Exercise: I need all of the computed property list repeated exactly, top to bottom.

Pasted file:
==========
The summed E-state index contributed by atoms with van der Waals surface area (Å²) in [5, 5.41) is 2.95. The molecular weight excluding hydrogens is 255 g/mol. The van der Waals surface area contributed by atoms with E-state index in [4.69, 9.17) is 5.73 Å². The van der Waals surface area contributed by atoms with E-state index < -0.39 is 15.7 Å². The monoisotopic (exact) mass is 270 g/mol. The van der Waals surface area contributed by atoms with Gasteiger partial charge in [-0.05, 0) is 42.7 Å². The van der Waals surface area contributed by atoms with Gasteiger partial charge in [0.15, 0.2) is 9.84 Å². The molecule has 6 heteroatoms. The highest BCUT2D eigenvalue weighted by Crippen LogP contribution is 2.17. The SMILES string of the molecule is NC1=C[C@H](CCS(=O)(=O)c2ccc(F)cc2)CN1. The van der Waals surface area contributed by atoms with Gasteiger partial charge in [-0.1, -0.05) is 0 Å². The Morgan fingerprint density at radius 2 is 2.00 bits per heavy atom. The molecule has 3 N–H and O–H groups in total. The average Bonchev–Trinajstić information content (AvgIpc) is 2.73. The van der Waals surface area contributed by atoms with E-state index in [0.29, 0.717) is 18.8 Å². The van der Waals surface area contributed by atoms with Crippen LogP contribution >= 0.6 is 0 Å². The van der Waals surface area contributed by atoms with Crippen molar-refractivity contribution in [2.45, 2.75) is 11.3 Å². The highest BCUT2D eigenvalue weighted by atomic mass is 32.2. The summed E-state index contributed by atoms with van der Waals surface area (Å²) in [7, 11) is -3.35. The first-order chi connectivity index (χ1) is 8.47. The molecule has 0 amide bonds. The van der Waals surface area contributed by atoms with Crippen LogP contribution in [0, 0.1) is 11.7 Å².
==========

The summed E-state index contributed by atoms with van der Waals surface area (Å²) in [5, 5.41) is 2.95. The molecular weight excluding hydrogens is 255 g/mol. The van der Waals surface area contributed by atoms with E-state index in [4.69, 9.17) is 5.73 Å². The van der Waals surface area contributed by atoms with E-state index < -0.39 is 15.7 Å². The monoisotopic (exact) mass is 270 g/mol. The van der Waals surface area contributed by atoms with Gasteiger partial charge in [-0.05, 0) is 42.7 Å². The van der Waals surface area contributed by atoms with Gasteiger partial charge in [0.15, 0.2) is 9.84 Å². The molecule has 6 heteroatoms. The highest BCUT2D eigenvalue weighted by Crippen LogP contribution is 2.17. The SMILES string of the molecule is NC1=C[C@H](CCS(=O)(=O)c2ccc(F)cc2)CN1. The van der Waals surface area contributed by atoms with Gasteiger partial charge in [-0.1, -0.05) is 0 Å². The Morgan fingerprint density at radius 2 is 2.00 bits per heavy atom. The molecule has 3 N–H and O–H groups in total. The average Bonchev–Trinajstić information content (AvgIpc) is 2.73. The van der Waals surface area contributed by atoms with E-state index in [0.29, 0.717) is 18.8 Å². The van der Waals surface area contributed by atoms with Crippen LogP contribution >= 0.6 is 0 Å². The van der Waals surface area contributed by atoms with Crippen molar-refractivity contribution in [2.45, 2.75) is 11.3 Å². The highest BCUT2D eigenvalue weighted by atomic mass is 32.2. The summed E-state index contributed by atoms with van der Waals surface area (Å²) in [7, 11) is -3.35. The first-order chi connectivity index (χ1) is 8.47. The molecule has 0 amide bonds. The van der Waals surface area contributed by atoms with Crippen LogP contribution in [0, 0.1) is 11.7 Å².